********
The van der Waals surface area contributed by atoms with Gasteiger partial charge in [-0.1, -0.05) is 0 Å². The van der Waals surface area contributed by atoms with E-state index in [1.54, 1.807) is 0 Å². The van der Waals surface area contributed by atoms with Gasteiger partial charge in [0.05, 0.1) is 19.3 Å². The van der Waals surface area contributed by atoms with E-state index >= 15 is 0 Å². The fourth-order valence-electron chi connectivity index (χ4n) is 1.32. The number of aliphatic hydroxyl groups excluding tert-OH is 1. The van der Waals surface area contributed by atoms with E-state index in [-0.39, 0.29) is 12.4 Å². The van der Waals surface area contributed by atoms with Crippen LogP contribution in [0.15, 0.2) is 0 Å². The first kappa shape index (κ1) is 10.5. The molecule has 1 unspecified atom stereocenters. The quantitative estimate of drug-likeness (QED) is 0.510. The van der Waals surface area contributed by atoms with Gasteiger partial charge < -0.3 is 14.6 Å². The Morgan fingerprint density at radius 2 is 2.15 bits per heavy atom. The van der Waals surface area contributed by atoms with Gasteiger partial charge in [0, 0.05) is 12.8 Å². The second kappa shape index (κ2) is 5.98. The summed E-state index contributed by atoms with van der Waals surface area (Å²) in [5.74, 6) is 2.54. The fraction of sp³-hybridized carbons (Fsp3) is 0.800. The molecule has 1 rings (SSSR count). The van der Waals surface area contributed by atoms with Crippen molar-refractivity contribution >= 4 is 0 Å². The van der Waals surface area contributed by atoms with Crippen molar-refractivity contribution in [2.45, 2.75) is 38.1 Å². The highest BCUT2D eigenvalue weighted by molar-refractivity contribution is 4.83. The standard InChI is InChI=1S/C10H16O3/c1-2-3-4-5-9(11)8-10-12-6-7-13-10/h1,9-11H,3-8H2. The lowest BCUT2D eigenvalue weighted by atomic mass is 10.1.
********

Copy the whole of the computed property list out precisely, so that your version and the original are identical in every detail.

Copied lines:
The van der Waals surface area contributed by atoms with Gasteiger partial charge in [-0.1, -0.05) is 0 Å². The van der Waals surface area contributed by atoms with E-state index in [1.54, 1.807) is 0 Å². The van der Waals surface area contributed by atoms with Gasteiger partial charge in [0.05, 0.1) is 19.3 Å². The van der Waals surface area contributed by atoms with E-state index >= 15 is 0 Å². The fourth-order valence-electron chi connectivity index (χ4n) is 1.32. The number of aliphatic hydroxyl groups excluding tert-OH is 1. The van der Waals surface area contributed by atoms with E-state index in [-0.39, 0.29) is 12.4 Å². The van der Waals surface area contributed by atoms with Crippen LogP contribution in [0.15, 0.2) is 0 Å². The first kappa shape index (κ1) is 10.5. The molecule has 1 unspecified atom stereocenters. The quantitative estimate of drug-likeness (QED) is 0.510. The van der Waals surface area contributed by atoms with Gasteiger partial charge < -0.3 is 14.6 Å². The Morgan fingerprint density at radius 2 is 2.15 bits per heavy atom. The van der Waals surface area contributed by atoms with Gasteiger partial charge in [0, 0.05) is 12.8 Å². The second kappa shape index (κ2) is 5.98. The summed E-state index contributed by atoms with van der Waals surface area (Å²) in [5.74, 6) is 2.54. The fraction of sp³-hybridized carbons (Fsp3) is 0.800. The molecule has 1 rings (SSSR count). The van der Waals surface area contributed by atoms with Crippen molar-refractivity contribution >= 4 is 0 Å². The van der Waals surface area contributed by atoms with Crippen molar-refractivity contribution in [2.45, 2.75) is 38.1 Å². The highest BCUT2D eigenvalue weighted by molar-refractivity contribution is 4.83. The standard InChI is InChI=1S/C10H16O3/c1-2-3-4-5-9(11)8-10-12-6-7-13-10/h1,9-11H,3-8H2. The lowest BCUT2D eigenvalue weighted by atomic mass is 10.1.